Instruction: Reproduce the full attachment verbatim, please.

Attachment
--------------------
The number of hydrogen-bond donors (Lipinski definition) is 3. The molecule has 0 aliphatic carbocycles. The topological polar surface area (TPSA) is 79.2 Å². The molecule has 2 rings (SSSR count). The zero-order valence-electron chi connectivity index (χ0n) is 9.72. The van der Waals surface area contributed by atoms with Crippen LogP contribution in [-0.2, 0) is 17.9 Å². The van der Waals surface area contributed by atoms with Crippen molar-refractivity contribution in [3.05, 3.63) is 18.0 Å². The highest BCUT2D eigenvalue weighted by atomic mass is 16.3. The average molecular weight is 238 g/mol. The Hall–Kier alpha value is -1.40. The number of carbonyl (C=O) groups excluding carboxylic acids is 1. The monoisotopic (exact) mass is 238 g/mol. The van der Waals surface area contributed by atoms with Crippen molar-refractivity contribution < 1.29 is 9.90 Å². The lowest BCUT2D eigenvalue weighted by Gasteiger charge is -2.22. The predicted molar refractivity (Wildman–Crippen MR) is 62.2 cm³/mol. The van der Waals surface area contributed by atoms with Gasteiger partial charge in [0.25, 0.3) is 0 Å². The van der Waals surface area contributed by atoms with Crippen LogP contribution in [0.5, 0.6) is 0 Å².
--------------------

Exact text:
The number of hydrogen-bond donors (Lipinski definition) is 3. The molecule has 0 aliphatic carbocycles. The topological polar surface area (TPSA) is 79.2 Å². The molecule has 2 rings (SSSR count). The zero-order valence-electron chi connectivity index (χ0n) is 9.72. The van der Waals surface area contributed by atoms with Crippen LogP contribution in [-0.2, 0) is 17.9 Å². The van der Waals surface area contributed by atoms with Crippen molar-refractivity contribution in [3.05, 3.63) is 18.0 Å². The highest BCUT2D eigenvalue weighted by atomic mass is 16.3. The average molecular weight is 238 g/mol. The Hall–Kier alpha value is -1.40. The number of carbonyl (C=O) groups excluding carboxylic acids is 1. The monoisotopic (exact) mass is 238 g/mol. The van der Waals surface area contributed by atoms with Crippen molar-refractivity contribution < 1.29 is 9.90 Å². The lowest BCUT2D eigenvalue weighted by Gasteiger charge is -2.22. The predicted molar refractivity (Wildman–Crippen MR) is 62.2 cm³/mol. The van der Waals surface area contributed by atoms with Gasteiger partial charge in [0.25, 0.3) is 0 Å². The van der Waals surface area contributed by atoms with Crippen LogP contribution in [0.5, 0.6) is 0 Å².